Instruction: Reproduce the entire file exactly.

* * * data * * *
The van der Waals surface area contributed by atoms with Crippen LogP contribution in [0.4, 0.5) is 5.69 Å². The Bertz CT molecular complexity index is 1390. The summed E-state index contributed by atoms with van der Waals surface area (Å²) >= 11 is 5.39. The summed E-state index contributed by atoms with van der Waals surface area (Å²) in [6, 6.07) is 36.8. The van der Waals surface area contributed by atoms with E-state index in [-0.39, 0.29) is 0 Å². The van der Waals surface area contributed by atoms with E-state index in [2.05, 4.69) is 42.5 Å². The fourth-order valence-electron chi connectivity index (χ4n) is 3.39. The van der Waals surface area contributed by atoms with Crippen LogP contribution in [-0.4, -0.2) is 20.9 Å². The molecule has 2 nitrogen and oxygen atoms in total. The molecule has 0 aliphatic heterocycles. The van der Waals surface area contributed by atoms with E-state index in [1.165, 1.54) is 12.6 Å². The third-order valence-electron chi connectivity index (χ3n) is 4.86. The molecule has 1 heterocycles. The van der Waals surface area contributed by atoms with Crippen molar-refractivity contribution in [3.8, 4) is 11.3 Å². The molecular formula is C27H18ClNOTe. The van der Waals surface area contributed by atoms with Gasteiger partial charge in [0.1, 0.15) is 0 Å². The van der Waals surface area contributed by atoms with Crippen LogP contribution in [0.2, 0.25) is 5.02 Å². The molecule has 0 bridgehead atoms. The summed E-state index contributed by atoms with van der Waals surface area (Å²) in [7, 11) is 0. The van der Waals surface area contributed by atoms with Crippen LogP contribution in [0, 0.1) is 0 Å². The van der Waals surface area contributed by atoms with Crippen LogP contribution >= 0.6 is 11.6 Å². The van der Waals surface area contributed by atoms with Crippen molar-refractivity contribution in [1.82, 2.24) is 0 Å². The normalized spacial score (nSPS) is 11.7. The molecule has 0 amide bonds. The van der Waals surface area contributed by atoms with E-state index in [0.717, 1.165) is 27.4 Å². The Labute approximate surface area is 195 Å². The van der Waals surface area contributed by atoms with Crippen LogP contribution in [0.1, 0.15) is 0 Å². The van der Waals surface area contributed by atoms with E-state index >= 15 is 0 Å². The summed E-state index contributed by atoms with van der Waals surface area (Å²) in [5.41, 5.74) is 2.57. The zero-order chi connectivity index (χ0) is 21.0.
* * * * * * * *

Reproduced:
The van der Waals surface area contributed by atoms with Crippen LogP contribution in [0.4, 0.5) is 5.69 Å². The Bertz CT molecular complexity index is 1390. The summed E-state index contributed by atoms with van der Waals surface area (Å²) >= 11 is 5.39. The summed E-state index contributed by atoms with van der Waals surface area (Å²) in [6, 6.07) is 36.8. The van der Waals surface area contributed by atoms with E-state index in [-0.39, 0.29) is 0 Å². The van der Waals surface area contributed by atoms with E-state index in [2.05, 4.69) is 42.5 Å². The fourth-order valence-electron chi connectivity index (χ4n) is 3.39. The van der Waals surface area contributed by atoms with Crippen LogP contribution in [-0.4, -0.2) is 20.9 Å². The molecule has 2 nitrogen and oxygen atoms in total. The molecule has 0 aliphatic heterocycles. The van der Waals surface area contributed by atoms with E-state index in [1.165, 1.54) is 12.6 Å². The third-order valence-electron chi connectivity index (χ3n) is 4.86. The molecule has 1 heterocycles. The van der Waals surface area contributed by atoms with Crippen molar-refractivity contribution in [3.8, 4) is 11.3 Å². The molecular formula is C27H18ClNOTe. The van der Waals surface area contributed by atoms with Gasteiger partial charge in [0.1, 0.15) is 0 Å². The van der Waals surface area contributed by atoms with Crippen LogP contribution in [0.2, 0.25) is 5.02 Å². The molecule has 0 bridgehead atoms. The summed E-state index contributed by atoms with van der Waals surface area (Å²) in [7, 11) is 0. The van der Waals surface area contributed by atoms with Crippen LogP contribution in [0, 0.1) is 0 Å². The van der Waals surface area contributed by atoms with Crippen LogP contribution >= 0.6 is 11.6 Å². The van der Waals surface area contributed by atoms with Crippen molar-refractivity contribution in [1.82, 2.24) is 0 Å². The normalized spacial score (nSPS) is 11.7. The molecule has 0 amide bonds. The van der Waals surface area contributed by atoms with E-state index in [0.717, 1.165) is 27.4 Å². The Labute approximate surface area is 195 Å². The van der Waals surface area contributed by atoms with Crippen LogP contribution in [0.1, 0.15) is 0 Å². The van der Waals surface area contributed by atoms with E-state index >= 15 is 0 Å². The summed E-state index contributed by atoms with van der Waals surface area (Å²) in [5.41, 5.74) is 2.57. The zero-order chi connectivity index (χ0) is 21.0.